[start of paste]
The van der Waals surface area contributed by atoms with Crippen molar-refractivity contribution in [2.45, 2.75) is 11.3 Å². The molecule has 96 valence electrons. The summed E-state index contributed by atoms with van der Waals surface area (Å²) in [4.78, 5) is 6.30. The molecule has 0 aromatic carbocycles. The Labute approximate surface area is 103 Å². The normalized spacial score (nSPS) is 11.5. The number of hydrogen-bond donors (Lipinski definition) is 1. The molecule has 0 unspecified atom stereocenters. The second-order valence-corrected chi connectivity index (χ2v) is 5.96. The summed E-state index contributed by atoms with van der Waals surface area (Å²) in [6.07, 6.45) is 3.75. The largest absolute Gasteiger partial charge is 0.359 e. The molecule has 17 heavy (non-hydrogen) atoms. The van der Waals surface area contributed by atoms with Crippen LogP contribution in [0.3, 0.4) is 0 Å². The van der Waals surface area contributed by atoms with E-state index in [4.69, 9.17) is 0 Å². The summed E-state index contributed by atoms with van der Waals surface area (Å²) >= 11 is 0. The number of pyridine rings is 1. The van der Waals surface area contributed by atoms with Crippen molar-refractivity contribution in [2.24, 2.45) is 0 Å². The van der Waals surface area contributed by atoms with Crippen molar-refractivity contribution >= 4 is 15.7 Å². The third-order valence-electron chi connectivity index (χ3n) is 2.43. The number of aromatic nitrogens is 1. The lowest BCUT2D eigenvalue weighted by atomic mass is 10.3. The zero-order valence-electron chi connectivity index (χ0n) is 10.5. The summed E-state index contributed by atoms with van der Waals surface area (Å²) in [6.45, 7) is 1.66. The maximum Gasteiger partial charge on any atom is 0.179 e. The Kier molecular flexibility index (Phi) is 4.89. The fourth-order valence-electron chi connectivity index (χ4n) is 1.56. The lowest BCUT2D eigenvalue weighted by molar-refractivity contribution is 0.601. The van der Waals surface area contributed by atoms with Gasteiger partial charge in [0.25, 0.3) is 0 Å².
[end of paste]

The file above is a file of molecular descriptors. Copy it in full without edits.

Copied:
The van der Waals surface area contributed by atoms with Crippen molar-refractivity contribution in [2.45, 2.75) is 11.3 Å². The molecule has 96 valence electrons. The summed E-state index contributed by atoms with van der Waals surface area (Å²) in [4.78, 5) is 6.30. The molecule has 0 aromatic carbocycles. The Labute approximate surface area is 103 Å². The normalized spacial score (nSPS) is 11.5. The number of hydrogen-bond donors (Lipinski definition) is 1. The molecule has 0 unspecified atom stereocenters. The second-order valence-corrected chi connectivity index (χ2v) is 5.96. The summed E-state index contributed by atoms with van der Waals surface area (Å²) in [6.07, 6.45) is 3.75. The largest absolute Gasteiger partial charge is 0.359 e. The molecule has 17 heavy (non-hydrogen) atoms. The van der Waals surface area contributed by atoms with Crippen LogP contribution in [0.3, 0.4) is 0 Å². The van der Waals surface area contributed by atoms with E-state index in [4.69, 9.17) is 0 Å². The summed E-state index contributed by atoms with van der Waals surface area (Å²) >= 11 is 0. The number of pyridine rings is 1. The van der Waals surface area contributed by atoms with Crippen molar-refractivity contribution in [2.24, 2.45) is 0 Å². The van der Waals surface area contributed by atoms with Crippen molar-refractivity contribution >= 4 is 15.7 Å². The third-order valence-electron chi connectivity index (χ3n) is 2.43. The number of aromatic nitrogens is 1. The lowest BCUT2D eigenvalue weighted by atomic mass is 10.3. The zero-order valence-electron chi connectivity index (χ0n) is 10.5. The summed E-state index contributed by atoms with van der Waals surface area (Å²) in [6.45, 7) is 1.66. The maximum Gasteiger partial charge on any atom is 0.179 e. The Kier molecular flexibility index (Phi) is 4.89. The fourth-order valence-electron chi connectivity index (χ4n) is 1.56. The lowest BCUT2D eigenvalue weighted by molar-refractivity contribution is 0.601. The van der Waals surface area contributed by atoms with Gasteiger partial charge in [0.25, 0.3) is 0 Å².